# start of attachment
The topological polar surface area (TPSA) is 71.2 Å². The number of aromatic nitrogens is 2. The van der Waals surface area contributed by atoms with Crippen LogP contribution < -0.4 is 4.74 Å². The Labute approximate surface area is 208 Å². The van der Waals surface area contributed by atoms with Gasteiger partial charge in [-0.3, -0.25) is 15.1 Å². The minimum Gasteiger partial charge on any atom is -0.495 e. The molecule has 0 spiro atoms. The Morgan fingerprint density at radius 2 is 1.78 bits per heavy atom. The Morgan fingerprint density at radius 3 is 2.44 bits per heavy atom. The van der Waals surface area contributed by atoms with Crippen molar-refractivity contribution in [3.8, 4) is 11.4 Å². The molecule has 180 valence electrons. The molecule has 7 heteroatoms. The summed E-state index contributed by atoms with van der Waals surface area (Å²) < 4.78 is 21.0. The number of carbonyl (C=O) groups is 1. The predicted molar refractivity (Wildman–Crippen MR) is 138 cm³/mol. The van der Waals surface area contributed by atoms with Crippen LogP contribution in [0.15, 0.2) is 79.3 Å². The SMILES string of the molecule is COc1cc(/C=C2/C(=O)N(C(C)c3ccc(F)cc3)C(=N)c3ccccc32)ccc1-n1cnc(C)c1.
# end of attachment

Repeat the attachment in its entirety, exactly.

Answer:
The topological polar surface area (TPSA) is 71.2 Å². The number of aromatic nitrogens is 2. The van der Waals surface area contributed by atoms with Crippen LogP contribution < -0.4 is 4.74 Å². The Labute approximate surface area is 208 Å². The van der Waals surface area contributed by atoms with Gasteiger partial charge in [-0.3, -0.25) is 15.1 Å². The minimum Gasteiger partial charge on any atom is -0.495 e. The molecule has 0 spiro atoms. The Morgan fingerprint density at radius 2 is 1.78 bits per heavy atom. The Morgan fingerprint density at radius 3 is 2.44 bits per heavy atom. The van der Waals surface area contributed by atoms with Crippen molar-refractivity contribution in [3.8, 4) is 11.4 Å². The molecule has 180 valence electrons. The molecule has 7 heteroatoms. The summed E-state index contributed by atoms with van der Waals surface area (Å²) < 4.78 is 21.0. The number of carbonyl (C=O) groups is 1. The predicted molar refractivity (Wildman–Crippen MR) is 138 cm³/mol. The van der Waals surface area contributed by atoms with Crippen LogP contribution in [0.15, 0.2) is 79.3 Å². The SMILES string of the molecule is COc1cc(/C=C2/C(=O)N(C(C)c3ccc(F)cc3)C(=N)c3ccccc32)ccc1-n1cnc(C)c1.